This week, when you woke up, you checked your e-mail, brushed your teeth, ate some oatmeal, and then took a shower. Maybe last week, when you woke up, you showered, brushed your teeth, ate, and then checked your e-mail.
A new Massachusetts Institute of Technology study suggests that your routines and habits may be changing constantly until your brain finds the most efficient way to finish a task or set of tasks, even if you don’t notice the minor alterations.
The new study by MIT professor and neuroscientist Ann Graybiel and graduate student Theresa Desrochers suggests that your routines and habits may be a way your brain seeks a reward that isn’t immediately obvious to other people, or even to you. The reward in this example, and in the study, is saving time.
The study, published in the Proceedings of the National Academy of Sciences, required two untrained monkeys to scan dots with their eyes in exchange for food rewards.
The researchers found that the monkeys used trial-and-error to find more efficient ways to connect the dots, even though the scientists gave them the same rewards each time, regardless of how quickly they finished the tests.
Graybiel and Desrochers hypothesize that the monkeys’ behavior was an automatic response to rewards and costs. The monkeys’ brains saw spending a few extra seconds on the tests as a cost, and finishing the test more efficiently as a reward.
At first, Graybiel and Desrochers did not understand why the monkeys were constantly changing their eye movements, because the time it saved them was negligible and their efficiency did not always increase in subsequent tests.
“The increments of improvement in lowering costs were so tiny that they were almost unobservable,” Graybiel says.
But the trial-and-error ultimately paid off. In the last trial, one monkey finished the test in the most efficient way possible, and the other came very close.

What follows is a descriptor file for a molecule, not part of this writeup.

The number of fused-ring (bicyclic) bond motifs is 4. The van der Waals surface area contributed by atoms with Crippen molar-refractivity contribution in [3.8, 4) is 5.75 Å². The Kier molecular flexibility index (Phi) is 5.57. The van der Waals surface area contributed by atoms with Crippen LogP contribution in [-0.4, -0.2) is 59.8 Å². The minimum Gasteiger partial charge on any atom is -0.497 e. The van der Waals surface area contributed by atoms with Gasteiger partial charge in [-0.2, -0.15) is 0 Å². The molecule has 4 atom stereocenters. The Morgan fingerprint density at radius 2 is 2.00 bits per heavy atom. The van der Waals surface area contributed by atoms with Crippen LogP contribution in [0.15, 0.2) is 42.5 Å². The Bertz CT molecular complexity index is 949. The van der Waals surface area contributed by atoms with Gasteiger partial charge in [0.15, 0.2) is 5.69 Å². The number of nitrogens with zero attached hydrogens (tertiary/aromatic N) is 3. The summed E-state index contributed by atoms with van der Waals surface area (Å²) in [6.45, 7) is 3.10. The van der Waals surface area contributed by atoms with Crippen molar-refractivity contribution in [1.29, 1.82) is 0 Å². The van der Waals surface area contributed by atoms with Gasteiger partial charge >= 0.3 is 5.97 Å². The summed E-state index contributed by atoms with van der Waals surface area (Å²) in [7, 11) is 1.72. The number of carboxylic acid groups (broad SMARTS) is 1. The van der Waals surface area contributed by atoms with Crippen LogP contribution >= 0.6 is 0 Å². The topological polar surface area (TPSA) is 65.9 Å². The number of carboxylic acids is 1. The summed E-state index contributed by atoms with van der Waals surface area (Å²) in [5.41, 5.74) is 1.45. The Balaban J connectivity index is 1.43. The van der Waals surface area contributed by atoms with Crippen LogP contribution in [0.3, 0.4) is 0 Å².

Graybiel says your routines and habits may also be automatic and driven by rewards and costs.
“A lot of habits don’t seem like they’re reward-driven at all…they just seem like you’ve got this thing you do,” Graybiel says. “What we’re wondering is whether, underneath all of that…maybe the brain is chugging along, trying hard to do its thing optimally.”
For instance, Desrochers says, you may be doing this automatically on your way to work every day: You take one route for a while, and then one day you change courses –- go down a different street, or turn at a new intersection. You generally don’t make these small changes consciously, Derochers says, but they could be your brain’s way of finding the most efficient routes to your job.
“The tiny differences in the time it takes to get to work are influencing you, even if you don’t realize it,” Derochers says.
Graybiel says it’s not clear that habits and routines are always useful, but people all over the world have them, and there may be something more than incidental about them.
“It’s just amazing that people in all different cultures do these things. There must be little behavioral patterns that are natural to people, or are natural to birds or other animals. Those can become emphasized to the point of being abnormally frequent in their occurrence,” she says.
Graybiel says the brain’s automatic search for what seem like negligible rewards may be able to explain disorders such as Tourettes Syndrome or Obsessive Compulsive Disorder.
“It would be our dream to try to find the brain mechanisms underlying these sorts of behaviors so that then that knowledge could be translated into something that would help people,” she says.